Determine the deductibility under Section 162 and 195 of expenses incurred in the following situations.
(a) Tycoon, a doctor, unexpectedly inherited a sizable amount of money from an eccentric millionaire. Tycoon decided to invest a part of her fortune in the development of industrial properties and she incurred expenses in making a preliminary investigation.
(b) The facts are the same as in (a), above, except that Tycoon, rather than having been a doctor, who was a successful developer of residential and shopping center properties.
(c) The facts are the same as in (b), above, except that Tycoon, desiring to diversify her investments, incurs expenses in investing the possibility of purchasing a professional sports team.
(d) The facts are the same as in (c), above, and Tycoon purchases a sports team. However, after two years Tycoon’s fortunes turn sour and she sells the team at a loss. What happens to the deferred investigation expenses?
No deduction under§195(a); Amortizable under§195(c)(1)(A)(i) as investigation costs if she goes into the business (amortizable over 60 months under§195(b)(1))
- Morton Frank says no deduction under§162 b/c the expense was not incurred in carrying on an existing trade or business.
i.In the business = deduction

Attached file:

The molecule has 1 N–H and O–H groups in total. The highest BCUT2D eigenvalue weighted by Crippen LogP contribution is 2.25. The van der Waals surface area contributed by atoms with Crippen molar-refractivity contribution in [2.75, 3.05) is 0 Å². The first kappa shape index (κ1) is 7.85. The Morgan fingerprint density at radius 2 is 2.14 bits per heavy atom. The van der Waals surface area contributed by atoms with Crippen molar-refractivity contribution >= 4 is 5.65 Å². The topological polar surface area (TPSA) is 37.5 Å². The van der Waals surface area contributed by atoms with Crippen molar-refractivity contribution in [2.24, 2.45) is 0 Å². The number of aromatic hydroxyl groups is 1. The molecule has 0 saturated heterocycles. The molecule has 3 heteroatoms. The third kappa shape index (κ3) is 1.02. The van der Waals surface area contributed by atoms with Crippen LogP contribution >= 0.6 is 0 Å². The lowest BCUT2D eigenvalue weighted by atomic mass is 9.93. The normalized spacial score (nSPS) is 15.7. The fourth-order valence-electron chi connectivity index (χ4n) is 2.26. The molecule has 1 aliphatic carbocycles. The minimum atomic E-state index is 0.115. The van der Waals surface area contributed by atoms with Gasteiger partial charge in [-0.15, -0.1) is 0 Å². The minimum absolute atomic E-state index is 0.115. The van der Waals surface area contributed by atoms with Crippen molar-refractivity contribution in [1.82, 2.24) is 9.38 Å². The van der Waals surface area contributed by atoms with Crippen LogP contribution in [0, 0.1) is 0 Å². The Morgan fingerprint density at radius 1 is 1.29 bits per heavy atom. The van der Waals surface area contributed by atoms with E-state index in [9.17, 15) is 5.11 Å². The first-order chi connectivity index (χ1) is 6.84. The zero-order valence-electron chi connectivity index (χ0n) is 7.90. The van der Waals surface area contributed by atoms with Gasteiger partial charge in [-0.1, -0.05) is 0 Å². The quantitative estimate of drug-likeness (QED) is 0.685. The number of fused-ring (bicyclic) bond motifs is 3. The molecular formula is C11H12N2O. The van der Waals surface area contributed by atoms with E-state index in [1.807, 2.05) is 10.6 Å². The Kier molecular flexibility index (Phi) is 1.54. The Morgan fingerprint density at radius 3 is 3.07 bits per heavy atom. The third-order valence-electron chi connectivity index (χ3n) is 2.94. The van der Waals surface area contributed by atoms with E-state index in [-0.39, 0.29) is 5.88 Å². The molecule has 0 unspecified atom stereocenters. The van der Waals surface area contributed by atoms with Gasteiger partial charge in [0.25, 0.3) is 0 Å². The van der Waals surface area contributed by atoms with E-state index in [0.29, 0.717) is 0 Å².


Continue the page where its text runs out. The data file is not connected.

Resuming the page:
ii.Not in the business & GO in it = capitalize & amortize
iii.Not in the business & DON’T GO in it = no benefi
2. If she buys the business she could take a§162 deduction.
3. NOTE: IRS often finds separation of trades or businesses: if it’s a little diff, IRS says it’s a diff trade or business than you’re already in.
4. HYPO: Mfr/Wholesaler decides to sell in its new retail shop. IRS said it’s a new trade or business! §195 applies.
If this is considered an existing business then it is deductible under§162 through§195(c)(1)(B) – look at residential v. industrial; If this is considered start-up expenses for a new business then§195(b)(1) would apply if she actually started the business (60 month amortization).
- Issue: was Tycoon already in the business (i.e.: “carrying on”)? Maybe.
i.If so, then it would fall under§162–it had to be ordinary and nec expense.
ii.If not, then§195 would apply.
This is not an expansion of an existing trade or business, therefore no deductionunder§162; If she goes into the business then§195 will apply (60 months amortization).
- Buying a sports team would not be expanding one’s industrial development business/trade, so this would fall under§195.
Assuming it is a 195 to begin with, 24 months into period, still has 13 years worth of amortization to go. If you totally cease business before amortization has run, then you can claim loss (and by loss it is remainder of amortization) for current year
§195(b)(2) says any leftover deductions will be used up through§165.Limited as an individual under§165(c)(1).